Among Katherine’s favourite authors are Anne Tyler – she claims to have read The Accidental Tourist 25 times – Stephen King, Margaret Attwood, Alice Munro, Kate Atkinson and Lionel Shriver. She and her family live in Washington DC.

Katherine Heiny writes… 

​A​ long time ago – seriously, like 20 years ago – a friend of mine went to a wedding where she knew nothing about the bride other than the fact that bride got very wet during sex. That story stayed with me and, much later, I began writing about that wedding, or how I imagined that wedding​, and I developed a character named Audra who has no filter, who would not only know such a detail but have no problem revealing it. And then I wondered what it would be like to be married to such a person, and I started writing about Graham and Audra. Graham, the husband, is the one I relate to most – an introvert who finds the world a little scary and he’s also overwhelmed by social obligations. 

Someone wrote on Facebook recently and asked if it was possible to die of small talk and I was like, ‘Yes! Yes, it is!’ My last words were ‘What do you think of this weather?’ But Audra lives for that stuff. It rejuvenates her. She was so much fun to write about because she’s so different from me. (Although a few weeks ago, my son asked me to email his teacher about something and then he added, ‘And don’t try to be funny.’ So maybe I have less of a filter than I thought.)

The book actually started out as a short story, but Audra was such a strong character and had so much to say that I kept going and it grew into a novel about love, marriage (second marriages in particular), infidelity, the challenges of raising children, and origami. Lots of origami. My elder son went through a period of intense infatuation with origami, and we wound up going to conventions and things, because that’s what you do if you love someone who loves origami. And I learned to love it, too, although I don’t actually do origami – once at a convention, a woman said to me, ‘Oh, I see you’re a non-folder’ – and I can’t begin to describe the scorn in her voice. So, lots of origami worked its way into the book and I feel so lucky: some people get to find inspiration, and some people get to make their children happy — I got to do both.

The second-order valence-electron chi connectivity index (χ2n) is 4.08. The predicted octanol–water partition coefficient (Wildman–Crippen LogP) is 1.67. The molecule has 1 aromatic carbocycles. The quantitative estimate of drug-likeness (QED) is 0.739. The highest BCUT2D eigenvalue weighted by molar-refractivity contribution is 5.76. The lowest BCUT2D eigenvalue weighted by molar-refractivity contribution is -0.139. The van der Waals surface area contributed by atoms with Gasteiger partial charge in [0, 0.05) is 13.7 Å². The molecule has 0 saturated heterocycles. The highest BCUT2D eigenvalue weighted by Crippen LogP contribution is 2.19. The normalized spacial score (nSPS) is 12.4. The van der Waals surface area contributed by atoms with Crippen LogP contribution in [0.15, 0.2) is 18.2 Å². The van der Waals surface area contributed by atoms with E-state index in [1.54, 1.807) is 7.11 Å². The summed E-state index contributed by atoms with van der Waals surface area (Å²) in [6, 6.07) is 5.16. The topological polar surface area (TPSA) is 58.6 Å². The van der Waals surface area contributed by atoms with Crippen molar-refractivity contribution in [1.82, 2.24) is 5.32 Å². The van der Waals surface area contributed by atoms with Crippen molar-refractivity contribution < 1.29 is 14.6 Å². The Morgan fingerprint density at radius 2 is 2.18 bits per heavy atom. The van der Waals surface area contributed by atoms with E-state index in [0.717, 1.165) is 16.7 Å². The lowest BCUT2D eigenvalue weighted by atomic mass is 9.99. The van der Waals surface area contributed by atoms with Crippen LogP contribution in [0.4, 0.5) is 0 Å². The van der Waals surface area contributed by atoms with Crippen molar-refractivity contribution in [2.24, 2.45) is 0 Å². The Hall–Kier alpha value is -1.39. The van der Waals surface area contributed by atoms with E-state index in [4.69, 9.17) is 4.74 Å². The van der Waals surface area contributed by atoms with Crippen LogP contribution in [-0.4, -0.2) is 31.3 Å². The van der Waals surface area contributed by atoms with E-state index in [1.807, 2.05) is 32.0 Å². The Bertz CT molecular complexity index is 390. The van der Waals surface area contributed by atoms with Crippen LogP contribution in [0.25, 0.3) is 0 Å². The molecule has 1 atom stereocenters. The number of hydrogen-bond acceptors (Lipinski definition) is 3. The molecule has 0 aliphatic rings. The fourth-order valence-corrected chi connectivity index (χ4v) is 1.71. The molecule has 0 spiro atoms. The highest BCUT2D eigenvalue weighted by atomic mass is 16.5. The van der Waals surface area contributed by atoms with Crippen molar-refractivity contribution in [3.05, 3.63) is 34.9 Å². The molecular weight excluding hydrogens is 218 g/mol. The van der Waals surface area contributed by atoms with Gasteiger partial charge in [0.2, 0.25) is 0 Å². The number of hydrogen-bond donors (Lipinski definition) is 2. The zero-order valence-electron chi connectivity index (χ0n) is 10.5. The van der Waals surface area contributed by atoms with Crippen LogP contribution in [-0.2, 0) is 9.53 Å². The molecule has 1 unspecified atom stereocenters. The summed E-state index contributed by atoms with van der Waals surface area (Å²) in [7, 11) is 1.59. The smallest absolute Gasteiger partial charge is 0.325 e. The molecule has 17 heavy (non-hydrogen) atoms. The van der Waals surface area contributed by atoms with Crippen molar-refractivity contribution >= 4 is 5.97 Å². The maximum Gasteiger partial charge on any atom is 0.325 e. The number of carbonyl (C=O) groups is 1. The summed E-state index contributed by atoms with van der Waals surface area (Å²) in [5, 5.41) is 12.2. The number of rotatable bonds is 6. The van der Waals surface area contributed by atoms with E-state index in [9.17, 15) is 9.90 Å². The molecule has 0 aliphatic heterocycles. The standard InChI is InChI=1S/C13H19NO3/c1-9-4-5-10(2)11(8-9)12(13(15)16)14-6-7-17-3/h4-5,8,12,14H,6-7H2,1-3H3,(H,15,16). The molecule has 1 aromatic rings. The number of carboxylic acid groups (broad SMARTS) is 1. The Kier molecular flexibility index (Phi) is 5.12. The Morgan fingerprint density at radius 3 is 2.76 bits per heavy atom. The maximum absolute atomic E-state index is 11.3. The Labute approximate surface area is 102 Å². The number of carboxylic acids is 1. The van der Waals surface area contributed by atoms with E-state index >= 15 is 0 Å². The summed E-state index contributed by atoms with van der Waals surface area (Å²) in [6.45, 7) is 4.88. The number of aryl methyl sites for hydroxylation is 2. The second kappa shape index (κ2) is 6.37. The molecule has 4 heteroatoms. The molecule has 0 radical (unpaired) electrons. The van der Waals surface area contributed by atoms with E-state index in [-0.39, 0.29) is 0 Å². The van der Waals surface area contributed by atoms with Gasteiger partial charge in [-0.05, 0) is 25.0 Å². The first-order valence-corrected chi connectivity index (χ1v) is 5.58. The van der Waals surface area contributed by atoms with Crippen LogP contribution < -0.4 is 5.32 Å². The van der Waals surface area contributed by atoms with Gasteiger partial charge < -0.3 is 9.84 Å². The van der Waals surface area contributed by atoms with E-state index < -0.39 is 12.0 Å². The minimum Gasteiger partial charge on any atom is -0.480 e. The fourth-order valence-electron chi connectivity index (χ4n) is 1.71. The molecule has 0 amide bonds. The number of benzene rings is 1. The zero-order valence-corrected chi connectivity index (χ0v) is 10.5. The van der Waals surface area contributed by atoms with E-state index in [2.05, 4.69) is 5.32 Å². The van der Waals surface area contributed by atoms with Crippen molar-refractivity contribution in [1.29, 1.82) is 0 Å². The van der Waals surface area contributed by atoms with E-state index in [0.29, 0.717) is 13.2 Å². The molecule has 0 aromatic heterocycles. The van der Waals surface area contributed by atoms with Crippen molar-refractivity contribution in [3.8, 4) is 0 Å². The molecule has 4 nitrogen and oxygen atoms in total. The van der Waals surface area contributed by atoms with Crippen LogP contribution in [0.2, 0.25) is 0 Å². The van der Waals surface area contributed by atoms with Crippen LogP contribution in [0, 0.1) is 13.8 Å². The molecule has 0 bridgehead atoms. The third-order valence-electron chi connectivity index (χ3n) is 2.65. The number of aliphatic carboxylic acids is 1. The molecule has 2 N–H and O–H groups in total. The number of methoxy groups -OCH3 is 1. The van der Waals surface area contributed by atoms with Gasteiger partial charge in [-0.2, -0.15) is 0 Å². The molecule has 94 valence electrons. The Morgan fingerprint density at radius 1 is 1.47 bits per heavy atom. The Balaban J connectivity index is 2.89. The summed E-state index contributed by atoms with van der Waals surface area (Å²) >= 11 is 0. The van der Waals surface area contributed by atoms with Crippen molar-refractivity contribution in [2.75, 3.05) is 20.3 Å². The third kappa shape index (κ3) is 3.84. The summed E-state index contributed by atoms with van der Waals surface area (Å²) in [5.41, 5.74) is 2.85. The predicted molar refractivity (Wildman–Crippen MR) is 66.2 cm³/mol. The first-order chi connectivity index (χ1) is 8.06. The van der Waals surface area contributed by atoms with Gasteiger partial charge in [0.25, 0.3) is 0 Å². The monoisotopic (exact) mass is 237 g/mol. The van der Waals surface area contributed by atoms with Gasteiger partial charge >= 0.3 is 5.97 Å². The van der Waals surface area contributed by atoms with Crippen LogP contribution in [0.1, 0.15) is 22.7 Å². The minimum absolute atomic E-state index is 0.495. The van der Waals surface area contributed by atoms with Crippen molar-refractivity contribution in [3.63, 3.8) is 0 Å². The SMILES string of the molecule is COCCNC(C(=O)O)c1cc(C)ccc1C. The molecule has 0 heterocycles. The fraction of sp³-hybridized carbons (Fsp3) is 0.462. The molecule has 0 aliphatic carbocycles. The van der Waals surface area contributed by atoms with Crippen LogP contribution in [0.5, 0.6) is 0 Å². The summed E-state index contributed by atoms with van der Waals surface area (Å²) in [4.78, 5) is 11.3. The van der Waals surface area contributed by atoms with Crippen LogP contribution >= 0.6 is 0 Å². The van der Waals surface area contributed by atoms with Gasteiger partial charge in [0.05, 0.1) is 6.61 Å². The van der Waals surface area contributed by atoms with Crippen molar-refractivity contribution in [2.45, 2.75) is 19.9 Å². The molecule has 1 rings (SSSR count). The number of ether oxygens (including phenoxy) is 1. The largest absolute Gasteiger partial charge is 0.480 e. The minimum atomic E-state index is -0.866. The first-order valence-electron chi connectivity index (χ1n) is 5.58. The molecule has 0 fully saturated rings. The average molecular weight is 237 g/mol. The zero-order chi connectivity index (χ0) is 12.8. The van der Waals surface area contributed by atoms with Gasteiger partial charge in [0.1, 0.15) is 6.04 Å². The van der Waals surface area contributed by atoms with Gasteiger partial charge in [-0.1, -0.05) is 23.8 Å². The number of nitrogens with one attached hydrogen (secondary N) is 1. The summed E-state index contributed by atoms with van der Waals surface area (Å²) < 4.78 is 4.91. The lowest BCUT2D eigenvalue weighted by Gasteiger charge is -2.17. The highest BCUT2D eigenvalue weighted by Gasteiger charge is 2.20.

When I started writing the book, I knew I wanted Audra’s son, Matthew, to be the complete opposite of her, personality-wise, so I knew he was very shy and not very social. The fact that Matthew has an actual diagnosable condition is a slow reveal in the book because it was a slow reveal to me as I wrote it. Matthew was inspired by many, many kids I know – in fact maybe all kids I know. It took me a long time to realize how few parents have some straight-arrow child with no issues. Raising any child is so much more complicated and difficult than you think it will be when you’re some clueless pregnant woman excitedly buying extremely small sweaters (that was fun though, I loved those sweaters).

I think a main theme of Standard Deviation is acceptance. You’re never going to have a perfect relationship and you can’t make life perfect for your child, but you can learn to love the people in your life for who they are. (That sentence is so boring I can’t believe I just wrote it.) I guess I think, for most people, acceptance resides somewhere in the grey area between doubt and love.

There’s a great Lorrie Moore comment about a short story being like a love affair and a novel being like a marriage. I think that a short story is like a cocktail party and a novel is like a really long family reunion where you keep having to see everyone in their bathrobes at breakfast. But now that it’s over, I wish it had lasted longer. Recently, I sat next to a man on a flight who told me, politely, that the legholes of his underpants were too tight, and I thought, ‘Oh, I wish Audra was here!’